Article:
Interviews / August 16, 2012

Dean Rucker

By Charles Platkin, PhD

Name: Dean Thomas Rucker

Location: Golden Door, Escondido, Ca

Diet Detective: What keeps you going (your motivation)?

Chef Rucker: Creativity. Creating new dishes, using the freshest ingredients I can get my hands on and turning those ingredients into something delicious. It’s like an ongoing science project that you get to eat!

Diet Detective: What’s your favorite healthy meal to prepare?

Chef Rucker: I’m not sure if I have a single favorite healthy meal to prepare. A few examples would be, perfectly cooked fresh fish, whether it is grilled or pan seared with hand picked citrus and fresh herbs from the Golden Door garden with a little fleur de sel and local olive oil, or hand tossed thin crust pizza with heirloom tomatoes, just picked basil, fresh mozzarella and aged balsamic.

Diet Detective: What are some kitchen insider tips you can use when dining out to make sure your meal is healthy?

Chef Rucker: One of the main things you can do is not eat the entire entrée in one sitting. Try sharing food with your dining party, its fun and you can sample more of the menu while eating less. If you see an item, for instance, lobster poached in butter, asked to have it grilled, broiled or lightly sautéed, which ever is easier for the kitchen to handle. Having the protein in your meal prepared with a more healthful technique can save a lot of calories and fat and is not to hard for the chef to do. Ask for simple changes verses trying to rearrange the whole dish.

Diet Detective: What’s your favorite healthy ingredient?

Chef Rucker: A really nice extra virgin olive oil for drizzling over steamed or grilled vegetables, salads, pasta and seafood. That with a light sprinkle of kosher or sea salt and a squeeze of fresh lemon will do amazing things.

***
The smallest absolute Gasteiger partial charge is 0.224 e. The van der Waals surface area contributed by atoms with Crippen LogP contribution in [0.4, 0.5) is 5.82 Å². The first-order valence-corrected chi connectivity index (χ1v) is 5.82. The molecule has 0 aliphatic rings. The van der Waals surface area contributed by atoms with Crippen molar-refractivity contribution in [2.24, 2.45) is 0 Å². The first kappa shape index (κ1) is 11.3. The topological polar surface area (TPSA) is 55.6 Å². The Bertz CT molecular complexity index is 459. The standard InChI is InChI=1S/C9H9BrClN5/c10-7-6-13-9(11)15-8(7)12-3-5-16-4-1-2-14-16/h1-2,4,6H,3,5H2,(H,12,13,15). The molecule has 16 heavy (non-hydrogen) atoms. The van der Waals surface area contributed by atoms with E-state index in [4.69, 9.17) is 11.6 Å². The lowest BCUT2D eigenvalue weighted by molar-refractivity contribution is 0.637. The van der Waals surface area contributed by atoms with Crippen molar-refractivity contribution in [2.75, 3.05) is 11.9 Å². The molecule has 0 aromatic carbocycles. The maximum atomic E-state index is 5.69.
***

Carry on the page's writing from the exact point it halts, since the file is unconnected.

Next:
Diet Detective: What’s the easiest healthy meal you know how to make?

Chef Rucker: Vegetable fried rice; I do it at home all the time for a quick meal. Garlic, ginger, scallions, mushrooms, shredded cabbage, 1 or 2 egg whites, a few cups of left over steamed rice, low sodium soy sauce and a hot sauté pan with a few teaspoons of grape seed or peanut oil. 10 minutes or less and your eating. You can add whatever vegetables, or lean meat you may have on hand.

Diet Detective: What’s your favorite healthy make–over meal — a meal that’s usually not particularly good for you, but that can be prepared so as to provide health benefits?

Chef Rucker: One of my favorite make over meals would have to be pizza. Instead of a thick doughy crust and an inch or more of cheese that is all too typical, I like making a thin, crisp crust with organic flour and cornmeal, a zesty tomato sauce, fresh vegetables and a much lighter amount of cheese.

Diet Detective: What dessert do you dream about that’s healthy and low–cal?

Chef Rucker: Summer fruit sorbets, peach, apricot, plum and strawberry, to name a few.

Diet Detective: If there were one healthy food item (something you love) that you had to eat every day, what would it be?

Chef Rucker: Quinoa. It is so versatile and I love the nutty flavor and texture.

Diet Detective: What’s the best book about health that you’ve read?